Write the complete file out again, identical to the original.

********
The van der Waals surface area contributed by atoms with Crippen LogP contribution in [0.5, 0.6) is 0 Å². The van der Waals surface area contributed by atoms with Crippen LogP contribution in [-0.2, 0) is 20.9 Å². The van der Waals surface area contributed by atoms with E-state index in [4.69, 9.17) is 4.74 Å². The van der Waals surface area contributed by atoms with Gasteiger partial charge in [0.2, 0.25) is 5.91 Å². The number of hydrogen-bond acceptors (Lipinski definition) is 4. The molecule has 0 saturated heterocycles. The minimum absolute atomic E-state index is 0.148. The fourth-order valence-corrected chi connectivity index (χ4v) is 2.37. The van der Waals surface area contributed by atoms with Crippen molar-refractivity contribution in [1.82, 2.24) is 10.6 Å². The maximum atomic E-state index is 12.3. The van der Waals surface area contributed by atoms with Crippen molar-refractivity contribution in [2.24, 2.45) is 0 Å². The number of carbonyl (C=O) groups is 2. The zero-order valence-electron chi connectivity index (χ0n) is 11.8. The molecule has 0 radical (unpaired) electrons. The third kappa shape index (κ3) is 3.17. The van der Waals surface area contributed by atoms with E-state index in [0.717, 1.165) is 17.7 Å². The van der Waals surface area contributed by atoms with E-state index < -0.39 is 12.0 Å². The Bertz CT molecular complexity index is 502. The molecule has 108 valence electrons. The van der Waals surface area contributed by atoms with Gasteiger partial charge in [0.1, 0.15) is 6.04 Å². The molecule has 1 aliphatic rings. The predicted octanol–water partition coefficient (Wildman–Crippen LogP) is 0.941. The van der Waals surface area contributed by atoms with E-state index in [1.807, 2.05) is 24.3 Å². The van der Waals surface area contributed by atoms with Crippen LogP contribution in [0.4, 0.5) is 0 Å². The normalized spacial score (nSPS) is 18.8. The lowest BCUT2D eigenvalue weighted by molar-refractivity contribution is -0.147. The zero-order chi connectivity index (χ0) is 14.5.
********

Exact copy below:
The van der Waals surface area contributed by atoms with Crippen LogP contribution in [0.5, 0.6) is 0 Å². The van der Waals surface area contributed by atoms with Crippen LogP contribution in [-0.2, 0) is 20.9 Å². The van der Waals surface area contributed by atoms with E-state index in [4.69, 9.17) is 4.74 Å². The van der Waals surface area contributed by atoms with Gasteiger partial charge in [0.2, 0.25) is 5.91 Å². The number of hydrogen-bond acceptors (Lipinski definition) is 4. The molecule has 0 saturated heterocycles. The minimum absolute atomic E-state index is 0.148. The fourth-order valence-corrected chi connectivity index (χ4v) is 2.37. The van der Waals surface area contributed by atoms with Crippen molar-refractivity contribution in [1.82, 2.24) is 10.6 Å². The maximum atomic E-state index is 12.3. The van der Waals surface area contributed by atoms with Crippen molar-refractivity contribution in [2.24, 2.45) is 0 Å². The number of carbonyl (C=O) groups is 2. The zero-order valence-electron chi connectivity index (χ0n) is 11.8. The molecule has 0 radical (unpaired) electrons. The third kappa shape index (κ3) is 3.17. The van der Waals surface area contributed by atoms with E-state index in [0.717, 1.165) is 17.7 Å². The van der Waals surface area contributed by atoms with E-state index < -0.39 is 12.0 Å². The Bertz CT molecular complexity index is 502. The molecule has 108 valence electrons. The van der Waals surface area contributed by atoms with Gasteiger partial charge in [0.1, 0.15) is 6.04 Å². The molecule has 1 aliphatic rings. The predicted octanol–water partition coefficient (Wildman–Crippen LogP) is 0.941. The van der Waals surface area contributed by atoms with E-state index in [1.807, 2.05) is 24.3 Å². The van der Waals surface area contributed by atoms with Crippen LogP contribution in [0.4, 0.5) is 0 Å². The normalized spacial score (nSPS) is 18.8. The lowest BCUT2D eigenvalue weighted by molar-refractivity contribution is -0.147. The zero-order chi connectivity index (χ0) is 14.5.